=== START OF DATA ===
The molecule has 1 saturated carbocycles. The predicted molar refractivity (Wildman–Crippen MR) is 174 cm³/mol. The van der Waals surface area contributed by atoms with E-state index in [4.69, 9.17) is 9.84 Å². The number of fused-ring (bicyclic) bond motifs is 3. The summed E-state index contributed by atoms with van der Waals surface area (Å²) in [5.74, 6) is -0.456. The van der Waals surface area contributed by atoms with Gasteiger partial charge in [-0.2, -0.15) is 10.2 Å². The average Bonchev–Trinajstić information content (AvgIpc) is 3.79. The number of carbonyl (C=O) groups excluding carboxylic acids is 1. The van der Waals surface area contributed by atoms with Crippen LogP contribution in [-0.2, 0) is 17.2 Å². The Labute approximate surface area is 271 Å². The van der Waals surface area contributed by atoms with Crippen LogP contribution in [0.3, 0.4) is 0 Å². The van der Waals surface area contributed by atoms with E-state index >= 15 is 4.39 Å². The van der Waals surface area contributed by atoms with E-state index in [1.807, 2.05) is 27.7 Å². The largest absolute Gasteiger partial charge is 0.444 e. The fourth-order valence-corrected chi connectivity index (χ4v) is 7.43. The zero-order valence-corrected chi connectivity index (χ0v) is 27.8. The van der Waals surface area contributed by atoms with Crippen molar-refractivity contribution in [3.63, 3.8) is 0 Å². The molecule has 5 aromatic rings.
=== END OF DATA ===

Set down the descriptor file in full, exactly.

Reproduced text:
The molecule has 1 saturated carbocycles. The predicted molar refractivity (Wildman–Crippen MR) is 174 cm³/mol. The van der Waals surface area contributed by atoms with E-state index in [4.69, 9.17) is 9.84 Å². The number of fused-ring (bicyclic) bond motifs is 3. The summed E-state index contributed by atoms with van der Waals surface area (Å²) in [5.74, 6) is -0.456. The van der Waals surface area contributed by atoms with Gasteiger partial charge in [-0.2, -0.15) is 10.2 Å². The average Bonchev–Trinajstić information content (AvgIpc) is 3.79. The number of carbonyl (C=O) groups excluding carboxylic acids is 1. The van der Waals surface area contributed by atoms with Crippen LogP contribution in [-0.2, 0) is 17.2 Å². The Labute approximate surface area is 271 Å². The van der Waals surface area contributed by atoms with Crippen LogP contribution in [0.3, 0.4) is 0 Å². The van der Waals surface area contributed by atoms with E-state index >= 15 is 4.39 Å². The van der Waals surface area contributed by atoms with E-state index in [1.807, 2.05) is 27.7 Å². The largest absolute Gasteiger partial charge is 0.444 e. The fourth-order valence-corrected chi connectivity index (χ4v) is 7.43. The zero-order valence-corrected chi connectivity index (χ0v) is 27.8. The van der Waals surface area contributed by atoms with Crippen molar-refractivity contribution in [3.63, 3.8) is 0 Å². The molecule has 5 aromatic rings.